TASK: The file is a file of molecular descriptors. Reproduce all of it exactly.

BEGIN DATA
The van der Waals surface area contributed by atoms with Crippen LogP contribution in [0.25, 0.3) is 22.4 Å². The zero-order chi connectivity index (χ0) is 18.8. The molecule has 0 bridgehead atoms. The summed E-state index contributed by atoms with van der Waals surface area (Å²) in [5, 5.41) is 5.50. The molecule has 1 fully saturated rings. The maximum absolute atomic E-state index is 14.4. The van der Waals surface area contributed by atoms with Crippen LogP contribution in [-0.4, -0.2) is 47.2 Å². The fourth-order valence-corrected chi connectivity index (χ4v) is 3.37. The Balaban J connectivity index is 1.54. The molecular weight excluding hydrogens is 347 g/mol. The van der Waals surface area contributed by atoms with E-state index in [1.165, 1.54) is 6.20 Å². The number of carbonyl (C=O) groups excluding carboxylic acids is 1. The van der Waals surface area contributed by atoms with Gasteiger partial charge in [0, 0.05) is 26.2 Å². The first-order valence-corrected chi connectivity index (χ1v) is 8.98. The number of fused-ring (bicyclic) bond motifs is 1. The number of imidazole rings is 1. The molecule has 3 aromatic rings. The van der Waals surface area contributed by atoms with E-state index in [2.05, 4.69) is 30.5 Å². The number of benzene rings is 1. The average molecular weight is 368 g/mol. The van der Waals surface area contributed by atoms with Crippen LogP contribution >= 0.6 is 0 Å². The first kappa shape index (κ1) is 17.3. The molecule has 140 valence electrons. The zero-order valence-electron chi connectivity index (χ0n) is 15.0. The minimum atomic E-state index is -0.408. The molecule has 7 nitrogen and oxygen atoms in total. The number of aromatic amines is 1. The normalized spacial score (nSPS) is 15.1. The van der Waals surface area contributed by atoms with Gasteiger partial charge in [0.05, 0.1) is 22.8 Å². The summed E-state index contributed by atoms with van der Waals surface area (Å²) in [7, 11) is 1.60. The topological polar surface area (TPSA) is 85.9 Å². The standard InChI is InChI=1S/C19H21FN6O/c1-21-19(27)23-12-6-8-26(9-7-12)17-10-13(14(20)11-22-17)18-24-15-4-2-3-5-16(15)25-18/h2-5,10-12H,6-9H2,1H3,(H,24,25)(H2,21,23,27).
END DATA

The van der Waals surface area contributed by atoms with Crippen LogP contribution in [0.25, 0.3) is 22.4 Å². The zero-order chi connectivity index (χ0) is 18.8. The molecule has 0 bridgehead atoms. The summed E-state index contributed by atoms with van der Waals surface area (Å²) in [5, 5.41) is 5.50. The molecule has 1 fully saturated rings. The maximum absolute atomic E-state index is 14.4. The van der Waals surface area contributed by atoms with Crippen LogP contribution in [-0.4, -0.2) is 47.2 Å². The fourth-order valence-corrected chi connectivity index (χ4v) is 3.37. The Balaban J connectivity index is 1.54. The molecular weight excluding hydrogens is 347 g/mol. The van der Waals surface area contributed by atoms with E-state index in [1.165, 1.54) is 6.20 Å². The number of carbonyl (C=O) groups excluding carboxylic acids is 1. The van der Waals surface area contributed by atoms with Gasteiger partial charge in [0, 0.05) is 26.2 Å². The first-order valence-corrected chi connectivity index (χ1v) is 8.98. The number of fused-ring (bicyclic) bond motifs is 1. The number of imidazole rings is 1. The molecule has 3 aromatic rings. The van der Waals surface area contributed by atoms with E-state index in [2.05, 4.69) is 30.5 Å². The number of benzene rings is 1. The average molecular weight is 368 g/mol. The van der Waals surface area contributed by atoms with Crippen LogP contribution >= 0.6 is 0 Å². The first kappa shape index (κ1) is 17.3. The molecule has 140 valence electrons. The zero-order valence-electron chi connectivity index (χ0n) is 15.0. The minimum atomic E-state index is -0.408. The molecule has 7 nitrogen and oxygen atoms in total. The number of aromatic amines is 1. The normalized spacial score (nSPS) is 15.1. The van der Waals surface area contributed by atoms with Gasteiger partial charge in [0.05, 0.1) is 22.8 Å². The summed E-state index contributed by atoms with van der Waals surface area (Å²) in [7, 11) is 1.60. The topological polar surface area (TPSA) is 85.9 Å². The standard InChI is InChI=1S/C19H21FN6O/c1-21-19(27)23-12-6-8-26(9-7-12)17-10-13(14(20)11-22-17)18-24-15-4-2-3-5-16(15)25-18/h2-5,10-12H,6-9H2,1H3,(H,24,25)(H2,21,23,27).